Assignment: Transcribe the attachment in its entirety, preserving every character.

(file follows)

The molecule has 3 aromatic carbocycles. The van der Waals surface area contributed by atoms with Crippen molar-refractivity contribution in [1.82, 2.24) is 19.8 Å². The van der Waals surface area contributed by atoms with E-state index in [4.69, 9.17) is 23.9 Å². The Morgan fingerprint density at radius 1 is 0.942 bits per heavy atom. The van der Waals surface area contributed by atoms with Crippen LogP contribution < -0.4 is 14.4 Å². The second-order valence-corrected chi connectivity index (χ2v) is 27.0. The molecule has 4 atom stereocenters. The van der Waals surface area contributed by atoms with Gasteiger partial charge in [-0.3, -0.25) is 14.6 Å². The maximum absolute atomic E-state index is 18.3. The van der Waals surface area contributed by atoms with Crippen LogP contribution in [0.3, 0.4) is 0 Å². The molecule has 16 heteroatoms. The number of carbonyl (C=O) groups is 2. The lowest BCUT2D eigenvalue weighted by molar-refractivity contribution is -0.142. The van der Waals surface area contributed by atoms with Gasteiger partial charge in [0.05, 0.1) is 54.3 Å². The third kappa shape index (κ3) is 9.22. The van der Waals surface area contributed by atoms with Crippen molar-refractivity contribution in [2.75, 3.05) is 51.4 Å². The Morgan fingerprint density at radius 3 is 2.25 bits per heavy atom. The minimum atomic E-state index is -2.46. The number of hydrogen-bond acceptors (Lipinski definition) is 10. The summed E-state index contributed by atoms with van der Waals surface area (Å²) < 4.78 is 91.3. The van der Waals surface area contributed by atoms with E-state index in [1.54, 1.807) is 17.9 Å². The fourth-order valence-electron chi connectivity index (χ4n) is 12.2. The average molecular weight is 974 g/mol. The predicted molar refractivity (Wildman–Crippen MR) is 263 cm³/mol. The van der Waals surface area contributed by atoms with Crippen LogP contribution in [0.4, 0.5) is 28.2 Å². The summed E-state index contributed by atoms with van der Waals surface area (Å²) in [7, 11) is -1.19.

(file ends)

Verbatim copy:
The molecule has 3 aromatic carbocycles. The van der Waals surface area contributed by atoms with Crippen molar-refractivity contribution in [1.82, 2.24) is 19.8 Å². The van der Waals surface area contributed by atoms with E-state index in [4.69, 9.17) is 23.9 Å². The Morgan fingerprint density at radius 1 is 0.942 bits per heavy atom. The van der Waals surface area contributed by atoms with Crippen LogP contribution < -0.4 is 14.4 Å². The second-order valence-corrected chi connectivity index (χ2v) is 27.0. The molecule has 4 atom stereocenters. The van der Waals surface area contributed by atoms with Gasteiger partial charge in [-0.3, -0.25) is 14.6 Å². The maximum absolute atomic E-state index is 18.3. The van der Waals surface area contributed by atoms with Crippen LogP contribution in [0.3, 0.4) is 0 Å². The molecule has 16 heteroatoms. The number of carbonyl (C=O) groups is 2. The lowest BCUT2D eigenvalue weighted by molar-refractivity contribution is -0.142. The van der Waals surface area contributed by atoms with Gasteiger partial charge in [0.05, 0.1) is 54.3 Å². The third kappa shape index (κ3) is 9.22. The van der Waals surface area contributed by atoms with Crippen molar-refractivity contribution in [2.75, 3.05) is 51.4 Å². The Morgan fingerprint density at radius 3 is 2.25 bits per heavy atom. The minimum atomic E-state index is -2.46. The number of hydrogen-bond acceptors (Lipinski definition) is 10. The summed E-state index contributed by atoms with van der Waals surface area (Å²) < 4.78 is 91.3. The van der Waals surface area contributed by atoms with E-state index in [1.54, 1.807) is 17.9 Å². The fourth-order valence-electron chi connectivity index (χ4n) is 12.2. The average molecular weight is 974 g/mol. The predicted molar refractivity (Wildman–Crippen MR) is 263 cm³/mol. The van der Waals surface area contributed by atoms with Crippen LogP contribution in [0.4, 0.5) is 28.2 Å². The summed E-state index contributed by atoms with van der Waals surface area (Å²) in [7, 11) is -1.19.